I use SSH as my main form of connection, even with connecting to other boxes (I just create TCP Tunnels to get to RDP/VNC services). The problem with password based authentication is that social engineering and brute force CAN break through.
I prefer host based authentication - meaning that the server I am connecting to will only allow the server I'm connecting from to login, using DSA or RSA keys for the authentication process.
For clarity, Source means the server/workstation you are connecting FROM, Destination means the server you are connecting TO.
To setup the whole thing, you need to generate a private/public keypair on your Source server, do this with ssh-keygen:
ssh-keygen -t dsa
Follow the prompts and you DONT have to fill in a password if you dont want to, but it adds a level of security. The following files will be created in $HOME/.ssh :
Cat the id_dsa.pub file, and copy the output, this is going to need to be placed on the Destination server. Login to your destination server as the user you normally connect as. Make sure there is a $HOME/.ssh directory and then create a file called "authorized_keys" (Case and spelling sensitive). Paste the previous output of the id_dsa.pub file into this file and save it.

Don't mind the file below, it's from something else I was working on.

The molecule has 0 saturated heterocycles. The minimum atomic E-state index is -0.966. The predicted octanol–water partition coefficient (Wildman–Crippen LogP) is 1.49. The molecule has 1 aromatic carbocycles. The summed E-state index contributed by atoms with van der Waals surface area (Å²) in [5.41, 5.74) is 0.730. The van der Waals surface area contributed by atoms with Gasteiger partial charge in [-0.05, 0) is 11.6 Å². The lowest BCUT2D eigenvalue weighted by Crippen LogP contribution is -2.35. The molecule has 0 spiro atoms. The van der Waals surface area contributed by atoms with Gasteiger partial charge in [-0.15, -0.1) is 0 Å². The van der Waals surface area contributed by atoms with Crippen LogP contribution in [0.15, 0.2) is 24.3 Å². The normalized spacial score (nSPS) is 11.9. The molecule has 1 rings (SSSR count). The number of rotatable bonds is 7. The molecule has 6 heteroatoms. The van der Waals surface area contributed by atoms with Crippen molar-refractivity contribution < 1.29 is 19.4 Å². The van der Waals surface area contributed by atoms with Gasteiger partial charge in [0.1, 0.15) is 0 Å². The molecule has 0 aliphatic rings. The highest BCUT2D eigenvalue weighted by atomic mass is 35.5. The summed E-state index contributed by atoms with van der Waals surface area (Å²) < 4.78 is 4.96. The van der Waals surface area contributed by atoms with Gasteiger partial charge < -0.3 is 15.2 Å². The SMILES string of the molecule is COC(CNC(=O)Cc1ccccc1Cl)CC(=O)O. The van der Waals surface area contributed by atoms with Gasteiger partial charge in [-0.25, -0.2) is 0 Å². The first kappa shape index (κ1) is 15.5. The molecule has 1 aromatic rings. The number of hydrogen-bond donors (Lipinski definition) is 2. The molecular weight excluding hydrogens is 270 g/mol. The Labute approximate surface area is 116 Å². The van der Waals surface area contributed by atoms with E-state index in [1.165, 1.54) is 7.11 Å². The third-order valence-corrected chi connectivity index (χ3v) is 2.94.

Now you might need to edit your /etc/ssh/sshd_config file to allow host-based key authentication, make sure the following parameters are set:
PermitRootLogin yes (ONLY if you NEED root login, rather su to root)
RSAAuthentication yes (Allow RSA as well as DSA Keys)
PubkeyAuthentication yes (Allow Public key authentication)
AuthorizedKeysFile .ssh/authorized_keys (Location of the Server authorized keys)
Restart sshd, or HUP it (pkill -HUP sshd).
For added security, I disable PAM authentication in the /etc/ssh/sshd_config file:
This prevents ANY type of password authentication, meaning bruteforce attacks are impossible to conduct against your SSH Server.
Should you wish to allow tunnelling through your SSH Server, set these parameters in your /etc/ssh/sshd_config:
Again, restart SSHD.
Thats it - a pretty secure SSH system, which is usually the first point of attack for UNIX Hackers.